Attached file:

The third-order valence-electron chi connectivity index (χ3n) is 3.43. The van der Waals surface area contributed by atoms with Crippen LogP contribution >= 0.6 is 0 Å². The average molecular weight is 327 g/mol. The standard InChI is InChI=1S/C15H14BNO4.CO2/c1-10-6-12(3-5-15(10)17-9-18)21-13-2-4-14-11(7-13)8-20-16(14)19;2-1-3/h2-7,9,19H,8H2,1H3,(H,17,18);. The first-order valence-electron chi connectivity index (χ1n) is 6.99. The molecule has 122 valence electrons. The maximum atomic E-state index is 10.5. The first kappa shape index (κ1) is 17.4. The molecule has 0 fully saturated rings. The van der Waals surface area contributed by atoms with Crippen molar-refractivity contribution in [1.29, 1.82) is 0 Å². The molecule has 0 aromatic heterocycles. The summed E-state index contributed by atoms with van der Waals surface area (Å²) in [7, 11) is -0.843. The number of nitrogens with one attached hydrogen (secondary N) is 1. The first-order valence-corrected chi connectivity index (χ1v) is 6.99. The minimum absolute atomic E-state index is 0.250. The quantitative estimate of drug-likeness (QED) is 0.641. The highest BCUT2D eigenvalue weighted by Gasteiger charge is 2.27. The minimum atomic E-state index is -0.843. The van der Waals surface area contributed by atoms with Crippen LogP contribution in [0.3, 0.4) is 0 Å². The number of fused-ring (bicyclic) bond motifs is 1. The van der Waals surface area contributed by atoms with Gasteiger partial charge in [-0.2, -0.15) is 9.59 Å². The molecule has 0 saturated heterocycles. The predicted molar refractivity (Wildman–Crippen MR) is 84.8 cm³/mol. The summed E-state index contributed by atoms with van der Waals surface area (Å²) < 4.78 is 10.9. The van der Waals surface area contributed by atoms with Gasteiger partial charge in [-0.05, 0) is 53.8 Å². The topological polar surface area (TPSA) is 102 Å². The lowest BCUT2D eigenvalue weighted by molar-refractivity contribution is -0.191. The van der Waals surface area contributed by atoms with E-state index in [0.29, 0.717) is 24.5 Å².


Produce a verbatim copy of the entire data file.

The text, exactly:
The third-order valence-electron chi connectivity index (χ3n) is 3.43. The van der Waals surface area contributed by atoms with Crippen LogP contribution >= 0.6 is 0 Å². The average molecular weight is 327 g/mol. The standard InChI is InChI=1S/C15H14BNO4.CO2/c1-10-6-12(3-5-15(10)17-9-18)21-13-2-4-14-11(7-13)8-20-16(14)19;2-1-3/h2-7,9,19H,8H2,1H3,(H,17,18);. The first-order valence-electron chi connectivity index (χ1n) is 6.99. The molecule has 122 valence electrons. The maximum atomic E-state index is 10.5. The first kappa shape index (κ1) is 17.4. The molecule has 0 fully saturated rings. The van der Waals surface area contributed by atoms with Crippen molar-refractivity contribution in [1.29, 1.82) is 0 Å². The molecule has 0 aromatic heterocycles. The summed E-state index contributed by atoms with van der Waals surface area (Å²) in [7, 11) is -0.843. The number of nitrogens with one attached hydrogen (secondary N) is 1. The first-order valence-corrected chi connectivity index (χ1v) is 6.99. The minimum absolute atomic E-state index is 0.250. The quantitative estimate of drug-likeness (QED) is 0.641. The highest BCUT2D eigenvalue weighted by Gasteiger charge is 2.27. The minimum atomic E-state index is -0.843. The van der Waals surface area contributed by atoms with Crippen LogP contribution in [0.3, 0.4) is 0 Å². The number of fused-ring (bicyclic) bond motifs is 1. The van der Waals surface area contributed by atoms with Gasteiger partial charge in [-0.2, -0.15) is 9.59 Å². The molecule has 0 saturated heterocycles. The predicted molar refractivity (Wildman–Crippen MR) is 84.8 cm³/mol. The summed E-state index contributed by atoms with van der Waals surface area (Å²) < 4.78 is 10.9. The van der Waals surface area contributed by atoms with Gasteiger partial charge in [-0.05, 0) is 53.8 Å². The topological polar surface area (TPSA) is 102 Å². The lowest BCUT2D eigenvalue weighted by molar-refractivity contribution is -0.191. The van der Waals surface area contributed by atoms with E-state index in [0.29, 0.717) is 24.5 Å².